Anglo-French War, 1557-1559



A.) Prehistory

France and the Habsburg Dynasty were at war since 1551 (Franco-Habsburg War 1551-1559). In 1553, Mary I. ascended to the throne of England, bynamed "Bloody Mary". In 1554 she married Philip II. of Spain, a marriage which caused resistance (Wyatt's Rebellion 1554) in England. In 1557, England allied herself with Spain and joined the war against France.


B.) The War

English forces participated in the victorious battles of St. Quentin 1559 and of Gravelines 1558. However, the French succeeded in taking England's last outpost on the European continent, Calais, in January 1558. The fortifications of Calais had been neglected for long, and the garrison was poorly disciplined; the French easily captured Calais. Mary I. died in November 1558, and with her the Spanish alliance. Her successor Elizabeth was primarily concerned about securing her position on the throne. In 1559, at Cateau Cambresis, peace was signed; France's possession of Calais was confirmed. On the other hand, at Cateau Cambresis both England and France recognized Elizabeth as the legitimate Queen of England.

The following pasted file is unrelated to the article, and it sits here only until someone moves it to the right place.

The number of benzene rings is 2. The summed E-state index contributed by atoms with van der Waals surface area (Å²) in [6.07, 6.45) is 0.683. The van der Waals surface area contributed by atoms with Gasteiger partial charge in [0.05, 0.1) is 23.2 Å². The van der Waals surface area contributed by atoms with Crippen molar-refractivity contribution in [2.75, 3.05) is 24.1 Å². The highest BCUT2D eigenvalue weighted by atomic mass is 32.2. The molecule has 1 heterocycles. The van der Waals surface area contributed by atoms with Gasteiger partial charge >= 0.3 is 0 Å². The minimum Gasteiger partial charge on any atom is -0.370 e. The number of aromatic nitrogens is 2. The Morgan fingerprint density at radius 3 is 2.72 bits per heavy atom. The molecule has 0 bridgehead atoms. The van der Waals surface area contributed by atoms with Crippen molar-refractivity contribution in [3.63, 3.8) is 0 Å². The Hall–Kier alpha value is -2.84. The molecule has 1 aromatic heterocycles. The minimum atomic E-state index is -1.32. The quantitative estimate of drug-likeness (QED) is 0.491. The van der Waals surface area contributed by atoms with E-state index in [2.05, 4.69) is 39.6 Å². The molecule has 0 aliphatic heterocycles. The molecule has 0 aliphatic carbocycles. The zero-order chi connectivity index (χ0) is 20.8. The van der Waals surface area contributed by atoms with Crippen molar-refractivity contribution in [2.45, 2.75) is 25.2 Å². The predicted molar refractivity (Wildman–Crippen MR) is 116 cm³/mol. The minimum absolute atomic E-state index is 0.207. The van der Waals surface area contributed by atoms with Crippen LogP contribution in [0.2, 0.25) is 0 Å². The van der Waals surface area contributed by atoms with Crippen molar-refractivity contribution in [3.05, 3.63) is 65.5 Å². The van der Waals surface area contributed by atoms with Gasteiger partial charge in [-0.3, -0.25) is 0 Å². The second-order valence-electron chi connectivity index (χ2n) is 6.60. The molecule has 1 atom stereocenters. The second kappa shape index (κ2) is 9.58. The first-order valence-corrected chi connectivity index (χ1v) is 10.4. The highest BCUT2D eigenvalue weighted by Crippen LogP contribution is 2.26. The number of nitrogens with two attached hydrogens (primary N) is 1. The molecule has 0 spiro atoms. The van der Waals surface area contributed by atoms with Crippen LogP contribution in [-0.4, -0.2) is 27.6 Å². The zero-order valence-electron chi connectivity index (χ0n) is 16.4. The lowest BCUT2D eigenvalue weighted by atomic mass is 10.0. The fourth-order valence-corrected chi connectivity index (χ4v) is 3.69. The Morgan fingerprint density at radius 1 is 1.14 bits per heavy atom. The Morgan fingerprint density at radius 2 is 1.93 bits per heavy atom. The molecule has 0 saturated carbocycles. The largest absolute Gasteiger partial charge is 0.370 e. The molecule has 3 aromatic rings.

C.) The Legacy

The episode marks the end of the struggle over the Plantagenet dynasty's fiefs in France, which had lasted over several centuries. The only remnabts the English crown would hold on to - until today - are the Channel Islands, the main islands being Jersey and Guernsey.




EXTERNAL
FILES
France 1494-1559, by Bill Gilbert, posted by Carrie
Saint Quentin I, 1557, from Historiske Slag, in Danish
Gravelines 1557, from Historiske Slag, in Danish
Calais II, 1558, from Historiske Slag, in Danish
Calais Citadelle and Forts, from The Other Side
DOCUMENTS
REFERENCE



This page is part of World History at KMLA
First posted on February 20th 2004, last revised on November 17th 2004

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